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St. George’s Ceci Bergquist continues fight: Student body president graduates amid tumor

Ceci Bergquist is the notable graduate from Saint George's. (COURTESY / COURTESY)
Ceci Bergquist is the notable graduate from Saint George's. (COURTESY / COURTESY)
By Ian Davis-Leonard For The Spokesman-Review

Ceci Bergquist is president of the St. George’s School student body, a four-year captain of her high school basketball team, a member of the Ronald McDonald teen board, and she’s a cancer survivor.

During her sophomore year of high school, Bergquist was diagnosed with a desmoid tumor in her leg.

“She had the attitude of ‘let’s just fix it,’” Mark Rickard, Bergquist’s student government adviser and basketball coach, said. “There was no hesitation.”

Bergquist attempted to balance school and treatment, but ultimately made the decision to take a year off from school to heal both physically and mentally.

“I’ve been with that class since fourth grade, so they were my best friends and my family,” Bergquist said. “I felt like I was giving up, I felt like I was quitting, but looking back it was the absolute best decision.”

During the difficult time of not being able to attend school, she also was unable to play basketball. However, Bergquist wouldn’t let cancer keep her away from her team.

When her health allowed it, Bergquist sat on the bench as a bona fide assistant coach.

“She knew that she wasn’t able to contribute on the floor, so she was at practices helping and on the bench during games,” Rickard said.

After a year away from school, and two years away from the basketball court, Bergquist re-enrolled at St. George’s with trepidation and fear of whether she would be accepted by her new class.

Her peers welcomed Bergquist back with open arms. They elected Bergquist to be a class representative, then to be student body president the following year.

“I think there is just an ultimate respect for her as a person, her as a student and as a leader amongst her peers,” Rickard said.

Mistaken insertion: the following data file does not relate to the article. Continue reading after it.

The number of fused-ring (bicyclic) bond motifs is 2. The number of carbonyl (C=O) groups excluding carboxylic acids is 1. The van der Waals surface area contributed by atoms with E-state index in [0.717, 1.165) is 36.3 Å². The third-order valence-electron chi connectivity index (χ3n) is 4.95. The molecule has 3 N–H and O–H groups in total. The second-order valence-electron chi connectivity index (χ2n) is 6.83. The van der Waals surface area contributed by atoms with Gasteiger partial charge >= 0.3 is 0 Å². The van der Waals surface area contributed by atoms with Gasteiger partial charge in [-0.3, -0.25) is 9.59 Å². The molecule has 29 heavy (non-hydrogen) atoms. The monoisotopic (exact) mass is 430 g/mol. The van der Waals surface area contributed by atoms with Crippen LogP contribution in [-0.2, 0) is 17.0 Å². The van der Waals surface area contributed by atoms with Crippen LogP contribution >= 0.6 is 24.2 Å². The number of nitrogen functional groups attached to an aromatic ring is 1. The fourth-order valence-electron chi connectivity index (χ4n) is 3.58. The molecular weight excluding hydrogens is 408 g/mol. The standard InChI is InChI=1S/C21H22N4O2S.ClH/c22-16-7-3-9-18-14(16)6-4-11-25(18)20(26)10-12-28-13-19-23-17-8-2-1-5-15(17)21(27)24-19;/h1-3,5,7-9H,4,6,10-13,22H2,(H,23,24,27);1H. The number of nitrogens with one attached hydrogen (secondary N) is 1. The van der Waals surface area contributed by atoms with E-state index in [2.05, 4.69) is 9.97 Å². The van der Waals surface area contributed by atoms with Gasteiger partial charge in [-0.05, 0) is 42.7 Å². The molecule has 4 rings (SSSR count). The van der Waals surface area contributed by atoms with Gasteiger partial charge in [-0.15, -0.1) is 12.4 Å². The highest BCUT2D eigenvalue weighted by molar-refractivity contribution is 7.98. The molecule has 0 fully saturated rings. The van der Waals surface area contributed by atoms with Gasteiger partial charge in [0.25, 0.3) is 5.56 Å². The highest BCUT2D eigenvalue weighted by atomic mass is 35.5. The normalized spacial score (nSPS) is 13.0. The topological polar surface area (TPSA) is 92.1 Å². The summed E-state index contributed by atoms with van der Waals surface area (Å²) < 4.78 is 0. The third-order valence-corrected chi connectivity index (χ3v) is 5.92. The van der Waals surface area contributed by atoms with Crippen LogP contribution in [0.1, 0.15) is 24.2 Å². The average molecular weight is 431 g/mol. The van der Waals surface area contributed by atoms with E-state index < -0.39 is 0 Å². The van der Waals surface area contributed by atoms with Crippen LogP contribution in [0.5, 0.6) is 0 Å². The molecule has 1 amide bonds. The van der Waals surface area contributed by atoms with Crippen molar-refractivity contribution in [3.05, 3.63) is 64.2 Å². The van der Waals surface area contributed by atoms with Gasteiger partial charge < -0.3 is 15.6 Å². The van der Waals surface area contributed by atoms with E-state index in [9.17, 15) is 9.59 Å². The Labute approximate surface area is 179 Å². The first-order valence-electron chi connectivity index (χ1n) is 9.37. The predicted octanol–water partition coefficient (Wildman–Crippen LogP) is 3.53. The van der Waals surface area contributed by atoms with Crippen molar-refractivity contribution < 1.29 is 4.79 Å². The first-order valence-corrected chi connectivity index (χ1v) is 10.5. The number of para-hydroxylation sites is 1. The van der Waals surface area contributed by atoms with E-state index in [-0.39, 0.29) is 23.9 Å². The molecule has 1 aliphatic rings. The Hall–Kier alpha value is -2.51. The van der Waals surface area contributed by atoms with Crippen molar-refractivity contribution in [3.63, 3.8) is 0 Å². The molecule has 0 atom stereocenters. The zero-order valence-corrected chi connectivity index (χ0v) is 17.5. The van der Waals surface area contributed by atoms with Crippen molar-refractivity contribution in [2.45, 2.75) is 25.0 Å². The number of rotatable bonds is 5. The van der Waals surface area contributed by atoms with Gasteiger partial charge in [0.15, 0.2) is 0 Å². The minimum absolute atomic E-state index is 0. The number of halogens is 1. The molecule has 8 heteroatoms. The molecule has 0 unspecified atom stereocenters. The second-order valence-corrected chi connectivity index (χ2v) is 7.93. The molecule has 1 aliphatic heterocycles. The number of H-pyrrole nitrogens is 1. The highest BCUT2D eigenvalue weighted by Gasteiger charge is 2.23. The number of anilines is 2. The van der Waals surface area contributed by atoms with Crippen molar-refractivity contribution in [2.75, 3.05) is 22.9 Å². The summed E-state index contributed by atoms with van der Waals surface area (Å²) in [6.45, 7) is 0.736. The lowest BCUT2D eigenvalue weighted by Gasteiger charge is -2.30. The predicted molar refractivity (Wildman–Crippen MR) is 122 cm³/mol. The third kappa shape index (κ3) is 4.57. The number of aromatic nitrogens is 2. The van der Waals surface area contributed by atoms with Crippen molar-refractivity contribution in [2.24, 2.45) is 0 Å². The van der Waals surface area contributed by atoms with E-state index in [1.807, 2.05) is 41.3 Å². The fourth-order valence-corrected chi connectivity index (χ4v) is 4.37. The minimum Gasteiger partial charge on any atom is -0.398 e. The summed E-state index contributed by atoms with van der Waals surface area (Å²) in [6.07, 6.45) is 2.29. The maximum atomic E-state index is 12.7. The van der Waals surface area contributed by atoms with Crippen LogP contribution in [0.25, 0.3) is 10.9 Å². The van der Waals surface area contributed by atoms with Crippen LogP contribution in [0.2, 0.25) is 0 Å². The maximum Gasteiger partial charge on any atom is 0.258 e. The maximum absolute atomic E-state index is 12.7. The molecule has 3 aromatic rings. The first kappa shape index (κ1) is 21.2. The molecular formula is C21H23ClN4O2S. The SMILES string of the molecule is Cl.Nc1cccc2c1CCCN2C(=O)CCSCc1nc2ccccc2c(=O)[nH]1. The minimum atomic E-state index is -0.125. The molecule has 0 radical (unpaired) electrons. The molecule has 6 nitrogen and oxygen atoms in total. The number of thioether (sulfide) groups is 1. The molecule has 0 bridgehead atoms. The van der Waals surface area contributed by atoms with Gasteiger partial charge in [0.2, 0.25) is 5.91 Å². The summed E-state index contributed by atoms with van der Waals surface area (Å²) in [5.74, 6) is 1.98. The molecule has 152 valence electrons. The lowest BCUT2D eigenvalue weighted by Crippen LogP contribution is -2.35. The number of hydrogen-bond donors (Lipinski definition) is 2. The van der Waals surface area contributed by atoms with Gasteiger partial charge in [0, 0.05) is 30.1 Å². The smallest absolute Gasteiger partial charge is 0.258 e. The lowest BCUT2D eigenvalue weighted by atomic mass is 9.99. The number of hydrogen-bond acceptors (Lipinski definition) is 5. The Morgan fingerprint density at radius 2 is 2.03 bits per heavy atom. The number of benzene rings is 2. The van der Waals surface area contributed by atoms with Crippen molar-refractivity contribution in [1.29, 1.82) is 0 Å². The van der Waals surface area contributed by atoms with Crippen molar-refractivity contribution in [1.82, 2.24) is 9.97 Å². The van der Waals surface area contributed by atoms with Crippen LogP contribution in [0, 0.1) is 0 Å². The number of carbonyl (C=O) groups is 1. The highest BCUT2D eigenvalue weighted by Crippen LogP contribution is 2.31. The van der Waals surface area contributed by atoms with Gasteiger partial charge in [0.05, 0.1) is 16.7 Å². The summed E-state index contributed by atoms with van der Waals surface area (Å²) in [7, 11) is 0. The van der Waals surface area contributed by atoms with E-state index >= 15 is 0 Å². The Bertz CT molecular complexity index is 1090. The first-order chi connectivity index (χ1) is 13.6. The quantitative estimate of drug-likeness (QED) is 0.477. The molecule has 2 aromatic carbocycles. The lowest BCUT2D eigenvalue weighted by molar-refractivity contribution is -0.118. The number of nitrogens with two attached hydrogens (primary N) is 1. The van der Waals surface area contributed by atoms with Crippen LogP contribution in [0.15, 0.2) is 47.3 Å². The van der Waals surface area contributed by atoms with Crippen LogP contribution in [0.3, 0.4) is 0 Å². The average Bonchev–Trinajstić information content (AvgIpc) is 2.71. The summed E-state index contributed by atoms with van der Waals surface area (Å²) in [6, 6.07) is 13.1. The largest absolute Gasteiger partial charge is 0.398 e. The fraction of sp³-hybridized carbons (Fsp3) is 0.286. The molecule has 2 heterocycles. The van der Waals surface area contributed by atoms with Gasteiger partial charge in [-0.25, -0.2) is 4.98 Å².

In her return season to the St. George’s women’s basketball team, Bergquist led the Dragons in scoring with 10.9 points per game and guided the team to a third-place finish at the 2A level in Washington state.

During this season, Bergquist ceded the role of primary ballhandler to play more shooting guard, so two younger players on the team could experience game-action and improve.

Bergquist’s commitment to serving her team and making those around her better is representative of her servant’s heart.

“She really gives up herself, which is really impressive considering what she’s been through the last few years of her life,” Rickard said.

Bergquist’s fight isn’t over yet. She is once again undergoing chemotherapy as tumors have returned.

“It’s getting better, they’re shrinking,” she said.

In the face of adversity, Bergquist has kept going and maintained a positive outlook.

“I always just looked forward, I never focused too much on dwelling on what was happening,” Bergquist said.

This disposition has helped position Bergquist for success. She has close to a 4.0 GPA and is set to choose between two universities: Claremont McKenna in California and Notre Dame in Indiana.

In June, Bergquist’s tenure at St. George’s will come to a close, but the impact she has made won’t end when she walks across the stage and receives her diploma.

“She’s one of those people, one of those players, one of those students, who leave that impression and legacy that is hard to match,” Rickard said.

Ian Davis-Leonard is a student at Gonzaga University.

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